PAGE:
14 June 1941 The War Department officially designates Lowry’s auxiliary range as Buckley Field in honor of Longmont veteran 1Lt. John Harold Buckley.
April 1942 The Army Air Corps sets aside 5,740 acres of the Buckley Field complex to serve as a technical school for fighter armament training.
1 July 1942 Buckley Field’s training school officially activates.
7 September 1946 Buckley Field inactivates, but the base remains operational as a training site for Colorado Air National Guard (COANG)
November 1946 The US Navy announces that it will assume authority as the installation host of Buckley in 1947 as a Reserve station. They begin establishing operations there in December.
28 September 1947 Site formally transferred to the Department of the Navy, renamed Naval Air Station-Denver (NAS-D).
July 1953 COANG units assigned to NAS-D are the first to acquire jet aircraft.
November 1953 “Minute Men” from NAS-D are the first Air National Guard precision flying team.
October 1956 National Guard Bureau designated “Minute Men” the official Air National Guard demonstration team.
30 June 1959 “Minute Men” disbanded
18 April 1960 The Air Force officially designates the base as Buckley Air National Guard Base (ANGB), the first stand-alone guard base in the nation
1 July 1966 Flying operations at Lowry AFB end and all transient aircraft become the responsibility of Buckley ANGB.
30 April 1968 Units from Buckley ANGB become the first Guard units sent to a combat zone since WWII.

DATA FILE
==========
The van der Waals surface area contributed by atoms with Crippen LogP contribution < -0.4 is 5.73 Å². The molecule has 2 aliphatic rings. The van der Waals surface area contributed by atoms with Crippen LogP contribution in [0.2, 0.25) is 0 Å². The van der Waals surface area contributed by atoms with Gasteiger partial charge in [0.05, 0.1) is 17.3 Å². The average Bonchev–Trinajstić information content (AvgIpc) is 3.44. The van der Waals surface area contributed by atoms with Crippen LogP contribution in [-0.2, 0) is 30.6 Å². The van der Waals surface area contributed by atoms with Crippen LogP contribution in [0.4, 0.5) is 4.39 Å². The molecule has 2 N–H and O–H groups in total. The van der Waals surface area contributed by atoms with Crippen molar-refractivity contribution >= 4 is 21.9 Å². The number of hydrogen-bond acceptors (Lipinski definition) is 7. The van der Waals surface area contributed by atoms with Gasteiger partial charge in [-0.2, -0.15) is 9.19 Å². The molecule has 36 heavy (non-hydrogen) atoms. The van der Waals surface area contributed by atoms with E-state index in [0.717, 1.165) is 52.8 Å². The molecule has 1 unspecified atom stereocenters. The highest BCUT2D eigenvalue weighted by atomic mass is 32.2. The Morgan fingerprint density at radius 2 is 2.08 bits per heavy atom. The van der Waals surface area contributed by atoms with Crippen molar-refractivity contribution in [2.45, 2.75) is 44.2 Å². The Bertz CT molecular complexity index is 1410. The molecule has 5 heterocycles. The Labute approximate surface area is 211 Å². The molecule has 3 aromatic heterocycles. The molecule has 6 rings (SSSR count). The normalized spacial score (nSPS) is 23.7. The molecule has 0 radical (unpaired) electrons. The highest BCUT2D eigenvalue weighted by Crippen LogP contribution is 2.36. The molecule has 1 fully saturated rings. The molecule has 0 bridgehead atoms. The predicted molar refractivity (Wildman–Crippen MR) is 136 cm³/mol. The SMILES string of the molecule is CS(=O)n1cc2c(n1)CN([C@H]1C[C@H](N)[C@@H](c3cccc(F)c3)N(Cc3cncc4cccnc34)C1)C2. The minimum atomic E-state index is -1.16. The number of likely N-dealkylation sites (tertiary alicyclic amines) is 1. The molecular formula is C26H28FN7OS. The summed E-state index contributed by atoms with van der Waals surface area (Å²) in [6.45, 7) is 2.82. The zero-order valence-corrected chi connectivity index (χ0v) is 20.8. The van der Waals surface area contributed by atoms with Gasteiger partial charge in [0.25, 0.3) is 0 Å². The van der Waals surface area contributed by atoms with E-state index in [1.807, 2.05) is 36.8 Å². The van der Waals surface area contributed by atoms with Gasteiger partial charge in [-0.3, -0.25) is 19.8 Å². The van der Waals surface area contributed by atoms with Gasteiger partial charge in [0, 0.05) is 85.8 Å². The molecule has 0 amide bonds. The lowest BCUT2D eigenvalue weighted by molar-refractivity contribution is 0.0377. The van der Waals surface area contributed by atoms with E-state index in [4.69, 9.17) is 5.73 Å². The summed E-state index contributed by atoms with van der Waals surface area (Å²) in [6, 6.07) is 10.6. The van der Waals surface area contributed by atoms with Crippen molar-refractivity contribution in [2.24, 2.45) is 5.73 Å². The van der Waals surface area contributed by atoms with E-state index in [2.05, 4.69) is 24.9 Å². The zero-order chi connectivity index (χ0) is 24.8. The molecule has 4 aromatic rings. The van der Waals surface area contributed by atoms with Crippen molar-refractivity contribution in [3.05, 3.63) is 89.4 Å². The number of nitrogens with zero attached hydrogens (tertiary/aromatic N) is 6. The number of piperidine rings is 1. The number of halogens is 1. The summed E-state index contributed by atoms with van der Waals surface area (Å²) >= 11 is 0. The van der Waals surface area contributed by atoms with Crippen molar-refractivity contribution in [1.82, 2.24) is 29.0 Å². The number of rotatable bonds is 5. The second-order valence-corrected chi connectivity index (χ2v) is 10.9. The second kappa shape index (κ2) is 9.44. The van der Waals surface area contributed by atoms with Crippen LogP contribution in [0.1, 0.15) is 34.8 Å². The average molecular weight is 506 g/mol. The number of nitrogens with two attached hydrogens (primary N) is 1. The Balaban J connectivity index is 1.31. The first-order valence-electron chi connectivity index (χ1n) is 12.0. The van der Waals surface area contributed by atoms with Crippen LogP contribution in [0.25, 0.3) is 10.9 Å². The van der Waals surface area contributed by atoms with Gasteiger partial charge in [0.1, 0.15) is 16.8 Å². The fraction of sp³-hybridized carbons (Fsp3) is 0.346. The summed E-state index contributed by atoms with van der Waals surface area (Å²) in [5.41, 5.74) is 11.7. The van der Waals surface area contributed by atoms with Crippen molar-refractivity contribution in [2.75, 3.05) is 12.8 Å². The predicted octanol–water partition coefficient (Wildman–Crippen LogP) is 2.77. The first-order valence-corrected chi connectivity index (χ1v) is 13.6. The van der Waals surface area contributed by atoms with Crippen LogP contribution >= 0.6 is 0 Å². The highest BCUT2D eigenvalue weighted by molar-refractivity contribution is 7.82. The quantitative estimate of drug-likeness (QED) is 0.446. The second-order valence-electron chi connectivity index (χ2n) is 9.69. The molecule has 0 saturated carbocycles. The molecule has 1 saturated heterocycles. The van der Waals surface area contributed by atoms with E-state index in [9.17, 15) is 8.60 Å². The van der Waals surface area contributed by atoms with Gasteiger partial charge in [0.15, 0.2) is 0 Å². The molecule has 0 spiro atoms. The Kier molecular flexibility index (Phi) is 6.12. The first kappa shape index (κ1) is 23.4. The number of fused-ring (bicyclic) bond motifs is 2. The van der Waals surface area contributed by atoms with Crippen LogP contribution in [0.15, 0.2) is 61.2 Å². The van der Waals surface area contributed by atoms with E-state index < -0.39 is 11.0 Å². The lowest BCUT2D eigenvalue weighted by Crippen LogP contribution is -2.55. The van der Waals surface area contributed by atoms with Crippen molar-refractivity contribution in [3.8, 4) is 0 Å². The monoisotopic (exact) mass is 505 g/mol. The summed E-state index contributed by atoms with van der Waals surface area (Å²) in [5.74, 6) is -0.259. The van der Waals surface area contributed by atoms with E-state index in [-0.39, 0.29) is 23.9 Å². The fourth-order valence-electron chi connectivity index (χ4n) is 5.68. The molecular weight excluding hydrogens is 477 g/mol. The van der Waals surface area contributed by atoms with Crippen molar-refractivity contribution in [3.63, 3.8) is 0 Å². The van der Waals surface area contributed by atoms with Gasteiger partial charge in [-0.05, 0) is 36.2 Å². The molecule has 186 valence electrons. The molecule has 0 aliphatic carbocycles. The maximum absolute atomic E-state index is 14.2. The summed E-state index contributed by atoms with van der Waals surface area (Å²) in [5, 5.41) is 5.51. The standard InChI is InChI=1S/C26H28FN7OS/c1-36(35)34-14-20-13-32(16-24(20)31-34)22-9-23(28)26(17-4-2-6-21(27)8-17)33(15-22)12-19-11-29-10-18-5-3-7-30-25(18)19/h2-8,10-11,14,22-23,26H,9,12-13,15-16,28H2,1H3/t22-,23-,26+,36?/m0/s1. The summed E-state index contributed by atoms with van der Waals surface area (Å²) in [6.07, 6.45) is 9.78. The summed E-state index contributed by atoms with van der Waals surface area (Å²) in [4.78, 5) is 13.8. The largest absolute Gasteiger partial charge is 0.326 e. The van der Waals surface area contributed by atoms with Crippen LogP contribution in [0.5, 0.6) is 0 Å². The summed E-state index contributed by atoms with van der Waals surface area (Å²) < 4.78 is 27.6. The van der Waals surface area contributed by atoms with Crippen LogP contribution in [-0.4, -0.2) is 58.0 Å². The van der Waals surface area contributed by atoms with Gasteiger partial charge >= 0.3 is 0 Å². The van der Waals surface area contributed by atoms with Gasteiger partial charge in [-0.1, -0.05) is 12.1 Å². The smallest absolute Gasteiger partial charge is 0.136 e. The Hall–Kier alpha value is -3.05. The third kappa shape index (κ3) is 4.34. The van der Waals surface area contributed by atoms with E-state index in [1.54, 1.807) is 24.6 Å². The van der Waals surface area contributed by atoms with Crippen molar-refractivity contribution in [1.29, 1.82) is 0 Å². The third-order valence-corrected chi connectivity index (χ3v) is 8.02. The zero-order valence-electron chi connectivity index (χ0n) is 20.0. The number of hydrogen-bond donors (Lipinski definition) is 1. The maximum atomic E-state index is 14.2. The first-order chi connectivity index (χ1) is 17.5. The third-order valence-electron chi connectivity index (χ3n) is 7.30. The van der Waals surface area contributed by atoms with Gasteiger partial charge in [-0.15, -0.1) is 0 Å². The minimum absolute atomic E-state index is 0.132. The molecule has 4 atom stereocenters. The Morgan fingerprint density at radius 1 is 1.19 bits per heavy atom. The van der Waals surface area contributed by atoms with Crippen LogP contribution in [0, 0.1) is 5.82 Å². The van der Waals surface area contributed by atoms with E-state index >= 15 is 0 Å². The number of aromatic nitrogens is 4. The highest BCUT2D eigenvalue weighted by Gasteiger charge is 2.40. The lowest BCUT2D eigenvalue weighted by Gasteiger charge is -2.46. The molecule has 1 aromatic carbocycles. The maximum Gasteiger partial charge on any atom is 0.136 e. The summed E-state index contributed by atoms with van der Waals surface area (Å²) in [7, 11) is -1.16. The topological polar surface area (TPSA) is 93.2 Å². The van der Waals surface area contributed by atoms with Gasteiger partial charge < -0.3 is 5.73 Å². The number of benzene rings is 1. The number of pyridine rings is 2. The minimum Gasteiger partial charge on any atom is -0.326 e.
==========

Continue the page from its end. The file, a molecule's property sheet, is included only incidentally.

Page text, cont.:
Spring 1969 Construction begins on the Aerospace Data Facility-Colorado, then known as the CONUS Ground Station.
6 November 1970 The first DSP missile-warning satellite is launched.
1 July 1971 The 2d Communications Squadron is activated to operate the DSP satellite constellation from Buckley ANGB.
September 1981 The 140th Tactical Fighter Wing wins the air-to-ground attack “Gunsmoke” contest at Nellis AFB, Nevada.
December 1985 Buckley ANGB hosts the nuclear, biological, and chemical center operations course, the first time the course is held outside of Europe
15 May 1992 The 2d Space Communications Squadron activates and assumes the mission of the 2 CS, which is reassigned to the 2d Bomb Wing. It’s redesignated the 2d Space Warning Squadron a year later.
31 May 1996 The 821st Space Group activates as a tenant unit at Buckley ANGB to oversee the space-based missile warning mission, as well a support, operations, and security functions.
1 October 2000 The Air Force assumes responsibility for Buckley ANGB and activates Buckley Air Force Base, with the 821st Space Group serving as the installation host. Buckley AFB is the first newly designated Air Force base since 1988, when Falcon Air Force Station (now Schriever AFB) was renamed Falcon AFB.